LISC has named Geoff Jolley to lead its ambitious community investment plans in Kansas City. Jolley, who has spent decades working on the interests of local residents as both a policy expert and community leader, takes the helm of LISC Kansas City this month to oversee work on affordable housing, economic development, health, community safety and jobs.
In New Haven, CT's Newhallville neighborhood, residents saw great potential for a place for children and adults to meet, play and learn about the native environment. Through the DOJ Innovations in Community Based Crime Reduction initiate grant, LISC backed a coalition of residents, advocates, law enforcement and others to transform the former drug market into a bona fide community gem. And to top it off, the grant helped fund local children to make a film about the project. Watch it here!
Thomas Wyatt, a researcher, urban planner and 2019 Rubinger Fellow from Flint, Michigan, discusses what it takes to forge cross-sector partnerships that can achieve authentic community change. A prime example: Flint’s University Avenue Corridor Coalition brought residents and institutions together to reduce a neighborhood’s entrenched blight and crime when nothing else could.
Since 2016, LISC has served as the technical service provider for a DOJ Community-Based Crime Reduction grant to Tulsa, OK. Three years, $500K and countless strategy sessions later, a community is reclaiming its home from crime and disorder. LISC Safety & Justice team member James Stark recently visited the community (now dubbed “Hope Valley”) and saw a transformation worth replicating in communities across the country.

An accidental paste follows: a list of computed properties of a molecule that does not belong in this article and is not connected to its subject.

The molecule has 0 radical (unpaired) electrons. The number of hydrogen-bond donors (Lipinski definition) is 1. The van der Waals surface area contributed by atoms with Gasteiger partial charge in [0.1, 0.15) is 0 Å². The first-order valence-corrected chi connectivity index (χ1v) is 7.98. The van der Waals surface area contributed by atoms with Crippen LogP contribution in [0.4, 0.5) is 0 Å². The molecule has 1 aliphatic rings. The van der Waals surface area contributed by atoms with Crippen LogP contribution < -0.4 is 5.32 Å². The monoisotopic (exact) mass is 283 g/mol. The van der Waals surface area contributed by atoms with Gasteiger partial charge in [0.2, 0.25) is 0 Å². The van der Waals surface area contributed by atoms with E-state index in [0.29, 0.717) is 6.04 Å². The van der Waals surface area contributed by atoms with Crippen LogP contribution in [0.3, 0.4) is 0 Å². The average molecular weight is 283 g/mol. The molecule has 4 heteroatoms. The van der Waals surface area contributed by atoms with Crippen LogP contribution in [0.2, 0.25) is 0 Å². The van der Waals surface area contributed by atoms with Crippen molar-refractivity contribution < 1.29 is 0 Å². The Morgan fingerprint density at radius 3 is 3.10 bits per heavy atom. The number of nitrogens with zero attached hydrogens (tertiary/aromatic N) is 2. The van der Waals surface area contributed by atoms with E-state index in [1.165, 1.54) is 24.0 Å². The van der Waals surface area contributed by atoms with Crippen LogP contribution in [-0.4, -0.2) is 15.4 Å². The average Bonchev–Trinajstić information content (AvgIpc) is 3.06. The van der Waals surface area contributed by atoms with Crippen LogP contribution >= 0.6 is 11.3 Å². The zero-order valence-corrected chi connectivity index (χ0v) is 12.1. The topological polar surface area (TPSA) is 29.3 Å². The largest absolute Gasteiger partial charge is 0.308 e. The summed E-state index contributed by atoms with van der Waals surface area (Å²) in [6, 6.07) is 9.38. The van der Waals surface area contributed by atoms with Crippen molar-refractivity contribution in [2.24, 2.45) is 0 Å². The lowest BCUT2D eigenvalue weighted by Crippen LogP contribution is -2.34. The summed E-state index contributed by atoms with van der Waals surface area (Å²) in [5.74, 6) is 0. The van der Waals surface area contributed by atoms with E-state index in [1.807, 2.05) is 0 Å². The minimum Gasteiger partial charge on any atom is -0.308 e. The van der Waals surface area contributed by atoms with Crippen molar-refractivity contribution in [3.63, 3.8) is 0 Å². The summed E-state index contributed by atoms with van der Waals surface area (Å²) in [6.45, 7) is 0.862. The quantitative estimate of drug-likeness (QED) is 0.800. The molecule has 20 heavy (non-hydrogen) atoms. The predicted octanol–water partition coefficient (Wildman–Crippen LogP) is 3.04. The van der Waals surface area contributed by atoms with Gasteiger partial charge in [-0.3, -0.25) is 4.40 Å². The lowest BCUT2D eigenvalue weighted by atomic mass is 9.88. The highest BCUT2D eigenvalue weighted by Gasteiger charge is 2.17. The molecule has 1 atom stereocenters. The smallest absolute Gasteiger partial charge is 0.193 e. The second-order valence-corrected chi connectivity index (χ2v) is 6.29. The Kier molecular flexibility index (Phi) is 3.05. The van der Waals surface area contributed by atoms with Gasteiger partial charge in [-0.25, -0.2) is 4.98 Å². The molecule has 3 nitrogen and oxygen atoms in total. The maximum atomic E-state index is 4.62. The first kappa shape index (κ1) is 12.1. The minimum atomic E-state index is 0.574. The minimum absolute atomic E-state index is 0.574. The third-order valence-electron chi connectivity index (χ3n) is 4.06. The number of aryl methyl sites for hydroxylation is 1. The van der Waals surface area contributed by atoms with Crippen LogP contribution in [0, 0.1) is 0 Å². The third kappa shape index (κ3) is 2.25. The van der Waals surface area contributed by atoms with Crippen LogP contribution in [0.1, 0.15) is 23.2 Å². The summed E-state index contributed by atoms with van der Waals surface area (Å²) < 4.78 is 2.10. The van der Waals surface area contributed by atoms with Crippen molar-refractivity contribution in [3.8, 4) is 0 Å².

We first published this story about the RVA League for Safer Streets and its co-founders, Jawad Abdu and Paul Taylor, in January. Sadly, Jawad Abdu died of a heart attack on July 13, 2019. We are reposting the article to commemorate Abdu's work and commitment to his community, which will be carried forward by his partners Taylor and Robert Morris. In less than three years, the RVA League for Safer Streets, a basketball-plus-education program for young men from Richmond communities with high crime rates, has had an extraordinary peace-making impact in the lives of participants—and on the city at large. Its founders were informed by experience and insight wrought by decades behind bars, which is why the League is dedicated to keeping people out of prison, and helping those who are returning to become successful members of their communities. The article that follows contains audio quotes from the League's founders about pivotal experiences in their lives in and outside of prison.